So, as well as the capacity to send messages back in time, said insurance company’s boss (Usman Ally) has the ability to send people forward in time, too. (He has other secret technologies, include a memory-wiper. What he’s doing in the life assurance industry, I couldn’t say).

Rather than letting agents lead a normal life and just getting them to show up in 33 days’ time, Lifeline actually sends them forward in time 33 days to just before the fatal problem emerges. Chief among the accident-averting agents is Zach Gilford (Friday Night Lights, The Family), who also happens to be married to fellow agent Amanda Crew (Silicon Valley).

Here the show does work relatively nicely as a metaphor for busy, jetsetting couples who only get to spend a few days together each month and who are missing out on life in general. Sure, everyone points out how young you stills look, but that’s because you’ve only lived a few weeks out of the past two years, while they’ve had to live through all of it. And they do seem to have a nice time at work.

But again, wouldn’t Lifeline be worried that everyone notices its agents are all the same ages as when they were recruited? How long could you be an agent for before you had to retire? How long would you want to be?

Stop asking questions. Questions won’t make you happy.

By the end of the first episode, however, everything’s gone a bit pear-shaped, someone’s breaking the rules and some people are dead. Oh no. Wouldn’t it have been nice to have had a warning about that sooner?

Stop it.

Anyway, that’s your free episode. After that, you’ll have to stump up another £1.89 per episode for the remaining five episodes to see what happens.

End the

By the end of it, as well as enduring a hefty amount of nonsense, I’d realised that I had no real interest in watching any more of it. Sure, the somewhat cheap production values nostalgically reminded me of some classic straight-to-VHS 90s movies such as Megaville. Crew is actually quite good, too, and Ally is enjoyable as the benevolent (or is he?) boss.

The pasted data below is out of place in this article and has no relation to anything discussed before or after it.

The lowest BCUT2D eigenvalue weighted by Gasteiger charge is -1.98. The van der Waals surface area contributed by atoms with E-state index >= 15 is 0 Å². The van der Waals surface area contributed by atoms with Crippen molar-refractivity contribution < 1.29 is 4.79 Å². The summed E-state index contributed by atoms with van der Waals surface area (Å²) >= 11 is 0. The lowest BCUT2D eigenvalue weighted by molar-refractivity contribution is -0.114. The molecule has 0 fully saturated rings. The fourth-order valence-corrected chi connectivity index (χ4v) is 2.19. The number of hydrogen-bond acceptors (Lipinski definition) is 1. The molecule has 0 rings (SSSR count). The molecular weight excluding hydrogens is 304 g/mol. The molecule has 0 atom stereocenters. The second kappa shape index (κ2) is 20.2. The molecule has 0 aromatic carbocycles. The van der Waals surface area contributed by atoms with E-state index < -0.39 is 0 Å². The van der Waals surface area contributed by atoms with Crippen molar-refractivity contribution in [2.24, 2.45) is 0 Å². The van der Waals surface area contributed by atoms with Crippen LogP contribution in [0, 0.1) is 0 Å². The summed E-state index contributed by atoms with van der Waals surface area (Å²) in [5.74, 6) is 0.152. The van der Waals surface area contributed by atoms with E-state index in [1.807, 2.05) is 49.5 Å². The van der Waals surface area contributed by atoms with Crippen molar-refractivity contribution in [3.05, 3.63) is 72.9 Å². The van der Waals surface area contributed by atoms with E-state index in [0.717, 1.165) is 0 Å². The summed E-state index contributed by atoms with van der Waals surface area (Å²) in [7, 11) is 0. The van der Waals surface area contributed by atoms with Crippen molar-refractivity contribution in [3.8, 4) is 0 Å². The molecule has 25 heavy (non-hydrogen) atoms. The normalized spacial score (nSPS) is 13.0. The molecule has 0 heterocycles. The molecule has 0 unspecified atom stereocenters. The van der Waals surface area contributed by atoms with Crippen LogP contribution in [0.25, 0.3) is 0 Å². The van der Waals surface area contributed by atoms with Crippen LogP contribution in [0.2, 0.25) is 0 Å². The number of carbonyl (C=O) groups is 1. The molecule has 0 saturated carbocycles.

But Gilford is a bit nondescript. Most of the other characters have no personalities at all or are dead. The one fun thing about the first episode – Crew and Gilford’s relationship – ain’t happening any more. And all that really leaves at the end is the utterly nonsensical set-up and it’s arbitrary, nonsensical rules.

So there’s just nothing there to really make me want to see how it turns out. The first episode is free and you can watch it below, after the trailer. I wouldn’t recommend it though.


  • Rob Buckley

    I’m Rob Buckley, a journalist who writes for UK media magazines that most people have never heard of although you might have heard me on the podcast Lockdown Land or Radio 5 Live’s Saturday Edition or Afternoon Edition. I’ve edited Dreamwatch, Sprocket and Cambridge Film Festival Daily; been technical editor for TV producers magazine Televisual; reviewed films for the short-lived newspaper Cambridge Insider; written features for the even shorter-lived newspaper Soho Independent; and was regularly sarcastic about television on the blink-and-you-missed-it “web site for urban hedonists” The Tribe. Since going freelance, I've contributed to the likes of Broadcast, Total Content + Media, Action TV, Off The Telly, Action Network, TV Scoop and The Custard TV.